Trump Announces Increased Tariffs to Canada

It was the hope of all Canadian manufacturers and Chambers of Commerce across Canada that cooler heads would prevail.  Unfortunately, the worst-case scenario has come true and U.S. President Trump has imposed the steel and aluminum tariffs which he previously threatened.  As the U.S. has enacted its Section 232 tariffs (which were created as a national security consideration), Prime Minister Trudeau spoke of how deplorable this situation is, as he highlighted “that Canada could be considered a national security threat to the United States is inconceivable.”  The implementation of these unjust tariffs targets Canada, Mexico and the European Union.

Although not unforeseen (or even expected?), this is detrimental as the United States and Canada have such an interwoven economy and supply chain that the impact of this will affect workers in both countries.  One U.S. analyst estimates that “for every one job gained, eighteen will be lost” in the United States.

Adding these tariffs will result in Canadian manufacturers seeking to lessen their overall dependence upon American product and instead purchase more Canadian product or from other worldwide suppliers.  While this may sound like a positive situation, it will not occur immediately, and, is much harder to achieve than one might think.  Disrupting supply chains on both sides of the border will result in devastating outcomes for many companies.

All efforts were made to avoid this mess as officials from Canada, the U.S and Mexico worked towards finalizing an acceptable solution by re-working an equitable NAFTA.  The United States agreed to meet and finalize this deal however it required Canada to first agree to a “sunshine clause” prior to the meeting.  This would mean after five years NAFTA would expire and would require a re-working (or scrapping of) and Prime Minister Trudeau rejected this outright.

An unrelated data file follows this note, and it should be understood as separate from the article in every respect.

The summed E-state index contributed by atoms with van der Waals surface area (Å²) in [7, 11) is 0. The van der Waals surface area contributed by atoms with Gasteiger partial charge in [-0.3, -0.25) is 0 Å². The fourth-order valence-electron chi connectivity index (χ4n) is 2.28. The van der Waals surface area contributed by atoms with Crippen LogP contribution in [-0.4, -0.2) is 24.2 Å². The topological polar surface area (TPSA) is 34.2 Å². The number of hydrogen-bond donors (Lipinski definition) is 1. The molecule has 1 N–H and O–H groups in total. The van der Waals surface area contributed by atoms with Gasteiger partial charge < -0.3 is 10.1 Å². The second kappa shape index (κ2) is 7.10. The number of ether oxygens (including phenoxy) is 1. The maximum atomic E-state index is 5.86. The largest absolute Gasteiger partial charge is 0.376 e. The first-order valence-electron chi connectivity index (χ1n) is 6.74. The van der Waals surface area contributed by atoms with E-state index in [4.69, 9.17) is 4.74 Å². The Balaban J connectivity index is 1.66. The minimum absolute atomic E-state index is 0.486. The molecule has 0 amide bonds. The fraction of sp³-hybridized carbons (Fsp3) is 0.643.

The next step for Canada includes retaliatory measures that will be targeted only towards the United States.  These include a 25% surtax on one list of products and a 10% surtax on another list of products.  End-use goods were considered based upon Canadian manufacturers ability to source products from Canadian sources or other countries (not including the U.S.).  These lists will be refined as feedback is received on the validity of including these products on the two lists and this tariff will come into effect July 1st.  This is a swift and firm response from our government and one which was required. It is also significant as it will equal $16.6 billion worth of goods.  In addition, Canada accounts for roughly half of all the U.S. steel exports so this will hit them hard.

Make no mistake, this is a time of chaos and confusion for many Canadian companies right now.  However, all Canadian interests MUST be protected from coast to coast.  Arguably there has never been a more important time to support Canadian companies, Ontario companies and most importantly companies in your local community.

It is frustrating that the U.S. President does not place his focus on the real issue that affects both Canada and U.S. manufacturers, and it is NOT each other!  Steel dumping is the real issue and it requires a joint calculated effort from both countries.  And the longer it takes President Trump to realize this I would only have one thing to say to him….”You’re Fired.”